Not a native speaker. That being disclaimed, I would say that the reports in this context are general and not specifically known from previous situation. If it'd be only a single report, you'd say "a report is coming..." but since it's multiple instances of it, we can omit the.
The important thing here is to differentiate between definite and indefinite. That there's no article in your example sentence shows that "reports" is indefinite. Indefinite plural nouns have no article. It's indefinite because the reader doesn't already know which reports are being referred to. In subsequent sentences, we might expect to see "the reports..."...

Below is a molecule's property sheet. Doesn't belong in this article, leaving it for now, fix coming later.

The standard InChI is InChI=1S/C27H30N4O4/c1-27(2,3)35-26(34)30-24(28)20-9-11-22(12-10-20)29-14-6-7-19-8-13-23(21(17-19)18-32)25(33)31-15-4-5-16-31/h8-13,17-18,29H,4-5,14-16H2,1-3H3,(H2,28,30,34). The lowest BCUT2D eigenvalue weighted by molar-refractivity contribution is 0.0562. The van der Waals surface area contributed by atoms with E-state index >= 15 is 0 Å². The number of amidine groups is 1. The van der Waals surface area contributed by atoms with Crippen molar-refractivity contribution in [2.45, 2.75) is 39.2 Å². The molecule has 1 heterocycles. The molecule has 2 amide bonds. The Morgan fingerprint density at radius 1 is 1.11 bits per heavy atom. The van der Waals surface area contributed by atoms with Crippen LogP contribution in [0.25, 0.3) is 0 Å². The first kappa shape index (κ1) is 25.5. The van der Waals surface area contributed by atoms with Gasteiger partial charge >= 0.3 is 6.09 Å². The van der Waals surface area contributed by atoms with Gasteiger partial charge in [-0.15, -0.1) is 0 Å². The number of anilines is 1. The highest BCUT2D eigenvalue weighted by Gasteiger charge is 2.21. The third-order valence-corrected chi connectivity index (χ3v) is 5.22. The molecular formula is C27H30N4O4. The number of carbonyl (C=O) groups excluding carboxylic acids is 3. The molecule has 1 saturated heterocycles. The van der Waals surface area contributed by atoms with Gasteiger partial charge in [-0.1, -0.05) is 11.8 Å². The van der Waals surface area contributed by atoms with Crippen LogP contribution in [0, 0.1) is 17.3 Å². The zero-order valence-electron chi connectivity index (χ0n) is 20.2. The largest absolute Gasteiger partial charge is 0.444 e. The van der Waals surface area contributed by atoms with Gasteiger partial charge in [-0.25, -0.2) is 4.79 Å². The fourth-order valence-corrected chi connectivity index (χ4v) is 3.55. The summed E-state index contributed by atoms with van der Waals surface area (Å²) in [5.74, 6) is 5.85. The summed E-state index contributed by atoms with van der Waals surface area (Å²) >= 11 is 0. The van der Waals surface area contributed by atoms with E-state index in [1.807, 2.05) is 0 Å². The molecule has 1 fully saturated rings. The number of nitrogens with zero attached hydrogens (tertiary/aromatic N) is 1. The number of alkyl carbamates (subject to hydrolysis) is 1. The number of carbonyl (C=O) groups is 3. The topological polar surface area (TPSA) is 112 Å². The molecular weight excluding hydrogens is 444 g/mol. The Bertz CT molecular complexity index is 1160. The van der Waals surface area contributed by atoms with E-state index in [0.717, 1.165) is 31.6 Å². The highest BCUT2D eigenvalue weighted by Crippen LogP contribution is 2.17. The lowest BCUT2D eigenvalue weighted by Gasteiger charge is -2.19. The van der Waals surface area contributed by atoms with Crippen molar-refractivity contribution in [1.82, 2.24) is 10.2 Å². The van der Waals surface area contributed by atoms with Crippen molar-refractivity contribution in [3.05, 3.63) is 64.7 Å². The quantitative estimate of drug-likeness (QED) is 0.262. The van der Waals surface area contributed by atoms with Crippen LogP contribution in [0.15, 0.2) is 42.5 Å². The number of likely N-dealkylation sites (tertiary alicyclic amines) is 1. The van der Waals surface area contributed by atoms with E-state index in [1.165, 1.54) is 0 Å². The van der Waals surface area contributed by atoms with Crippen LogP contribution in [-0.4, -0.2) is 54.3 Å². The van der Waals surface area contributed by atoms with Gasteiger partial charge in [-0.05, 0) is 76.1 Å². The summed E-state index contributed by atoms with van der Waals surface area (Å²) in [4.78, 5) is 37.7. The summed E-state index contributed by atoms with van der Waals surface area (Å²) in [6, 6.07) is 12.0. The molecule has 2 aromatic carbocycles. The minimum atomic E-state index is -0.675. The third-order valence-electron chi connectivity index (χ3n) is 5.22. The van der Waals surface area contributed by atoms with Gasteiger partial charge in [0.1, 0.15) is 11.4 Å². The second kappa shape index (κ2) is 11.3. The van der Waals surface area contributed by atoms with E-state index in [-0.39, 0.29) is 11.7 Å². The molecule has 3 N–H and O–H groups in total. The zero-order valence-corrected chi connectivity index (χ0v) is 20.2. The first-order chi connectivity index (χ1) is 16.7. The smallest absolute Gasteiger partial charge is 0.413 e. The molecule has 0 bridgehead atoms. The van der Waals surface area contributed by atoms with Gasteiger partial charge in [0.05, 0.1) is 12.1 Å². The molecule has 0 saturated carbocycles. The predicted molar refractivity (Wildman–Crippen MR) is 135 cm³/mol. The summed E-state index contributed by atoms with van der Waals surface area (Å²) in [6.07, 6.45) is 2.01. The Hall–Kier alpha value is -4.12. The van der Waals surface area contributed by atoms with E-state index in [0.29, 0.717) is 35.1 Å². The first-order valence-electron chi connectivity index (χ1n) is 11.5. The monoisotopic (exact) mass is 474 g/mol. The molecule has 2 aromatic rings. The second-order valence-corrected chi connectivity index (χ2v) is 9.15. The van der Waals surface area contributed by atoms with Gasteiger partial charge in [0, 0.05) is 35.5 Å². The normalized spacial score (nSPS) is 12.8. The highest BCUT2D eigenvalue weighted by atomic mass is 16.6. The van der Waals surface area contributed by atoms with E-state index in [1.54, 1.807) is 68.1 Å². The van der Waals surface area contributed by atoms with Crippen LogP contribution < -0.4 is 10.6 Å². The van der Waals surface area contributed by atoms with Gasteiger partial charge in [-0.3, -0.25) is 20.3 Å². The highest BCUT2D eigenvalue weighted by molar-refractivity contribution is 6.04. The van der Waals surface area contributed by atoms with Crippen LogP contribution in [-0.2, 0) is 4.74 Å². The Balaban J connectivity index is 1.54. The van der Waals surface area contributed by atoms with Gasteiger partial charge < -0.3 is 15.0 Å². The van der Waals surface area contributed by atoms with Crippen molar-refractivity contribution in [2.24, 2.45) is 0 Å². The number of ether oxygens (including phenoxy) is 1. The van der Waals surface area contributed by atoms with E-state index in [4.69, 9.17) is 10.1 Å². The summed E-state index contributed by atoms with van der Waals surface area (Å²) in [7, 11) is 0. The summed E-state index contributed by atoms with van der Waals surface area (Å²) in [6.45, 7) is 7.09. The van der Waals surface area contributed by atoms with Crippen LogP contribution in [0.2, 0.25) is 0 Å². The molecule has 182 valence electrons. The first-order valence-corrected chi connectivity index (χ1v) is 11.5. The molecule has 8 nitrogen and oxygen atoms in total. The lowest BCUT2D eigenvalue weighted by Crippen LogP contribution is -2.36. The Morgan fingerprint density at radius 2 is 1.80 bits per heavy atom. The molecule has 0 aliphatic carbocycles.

To "make something about oneself" means to view a situation entirely from one's own point of view, ignoring or minimising any impact or involvement of other people. It is generally thought of as selfish behaviour.
Person1: "I looked dreadful at John's funeral. It was raining, I got soaking wet and I just felt a mess".
Person2: "Wow, you'...
The number you are looking for is "411", pronounced as separate digits, "four-one-one". It means accurate or insightful information. It implies a desire for clear, correct, concise and relevant information, and might be used, for instance, if you are called somewhere urgently and want to know what's going on. It might also be used when asking about another ...
You might try a different dictionary:
1. An indentation or incision on an edge or surface.
1.2 A nick made on something in order to keep a score or record.
1.3 A point or degree in a scale.
1. Make notches in.
2. Score or achieve (something).
"Let's kick it up a notch" relates to noun ...